Local retailers will see their share of online sales decline to just 6 percent by 2003, while national players extend their dominance to the Internet, says a new industry report.
Despite the Internet’s promise to level the commerce playing field —
enabling small businesses to expand their geographic reach and compete on
equal terms with larger firms — the Net will only accelerate the
nationalization of commerce, says the report from Forrester Research Inc.
“The outlook for local retailers online is dismal,” said Charlene Li, senior analyst in New Media Research at Forrester. “Off-line, small and medium-sized retailers have a 50 percent share of retail revenues. In contrast, they are barely capturing 9 percent of Web sales today. This picture is only going to get worse as the Wal-Marting of America continues.”
Large national merchants enjoy inherent advantages in technology, brand, and scale that ensure their e-commerce success, the report says. With the cost of building a full-featured commerce site running well over $1 million, few local merchants can create a commerce-friendly online store.
Likewise, without a recognizable brand, local merchants have difficulty driving site traffic through advertising and portal deals. The results are sites that lack the scale to create an optimal merchandising
environment that can fully utilize more advanced features like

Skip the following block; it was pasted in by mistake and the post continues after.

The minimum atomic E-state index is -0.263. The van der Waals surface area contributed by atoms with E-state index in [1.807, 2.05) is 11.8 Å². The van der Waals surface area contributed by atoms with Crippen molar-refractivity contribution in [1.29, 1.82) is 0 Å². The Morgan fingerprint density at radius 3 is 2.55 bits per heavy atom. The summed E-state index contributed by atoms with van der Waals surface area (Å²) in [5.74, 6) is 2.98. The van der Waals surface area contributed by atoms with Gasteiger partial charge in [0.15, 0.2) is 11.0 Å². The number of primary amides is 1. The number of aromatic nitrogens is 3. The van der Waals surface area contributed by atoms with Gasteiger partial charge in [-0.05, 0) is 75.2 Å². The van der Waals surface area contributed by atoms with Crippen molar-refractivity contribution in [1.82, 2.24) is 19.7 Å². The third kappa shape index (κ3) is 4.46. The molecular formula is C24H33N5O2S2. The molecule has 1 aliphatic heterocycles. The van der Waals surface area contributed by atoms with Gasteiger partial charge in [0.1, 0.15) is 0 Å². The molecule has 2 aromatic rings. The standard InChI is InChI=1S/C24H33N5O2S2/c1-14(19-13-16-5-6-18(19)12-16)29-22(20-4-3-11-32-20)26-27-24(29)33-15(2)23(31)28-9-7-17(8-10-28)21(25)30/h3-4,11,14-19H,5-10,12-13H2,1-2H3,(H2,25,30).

personalization and one-stop shopping, the report contends.
Web superstores like Amazon, CDNOW and eToys are using their wide selection and low prices to dominate the online sales of commodity products such as books, music, and toys, the report says. Similarly, large businesses are using sophisticated online ordering tools, inventory management and promotions to wrap up the market for replenishment goods like food, health and beauty products.
For products where decision-making tools like comparison
engines and reviews are needed, companies like Cyberian Outpost and
Travelocity have invested heavily in technologies to provide the best buying experiences.
The good news is that local service providers face better prospects. Because most services require a personal transaction, only part of the service process — like reservations, information, and order tracking — will go online, the report says.
The service transaction itself will remain off-line, where location remains a competitive advantage. E-mail and affiliate
marketing programs will help local providers reach the Internet audience for
“Virtual nationalization will have unanticipated consequences for retailers
and consumers alike,” said Li. “Many local retailers will experience flat or
declining revenues. Meanwhile, consumers can expect to pay more for service
on the products they purchased at rock-bottom prices online.”
For the report, “Local Commerce Goes National,” Forrester surveyed 20
national marketers and 30 local marketers to determine how they are selling and advertising locally.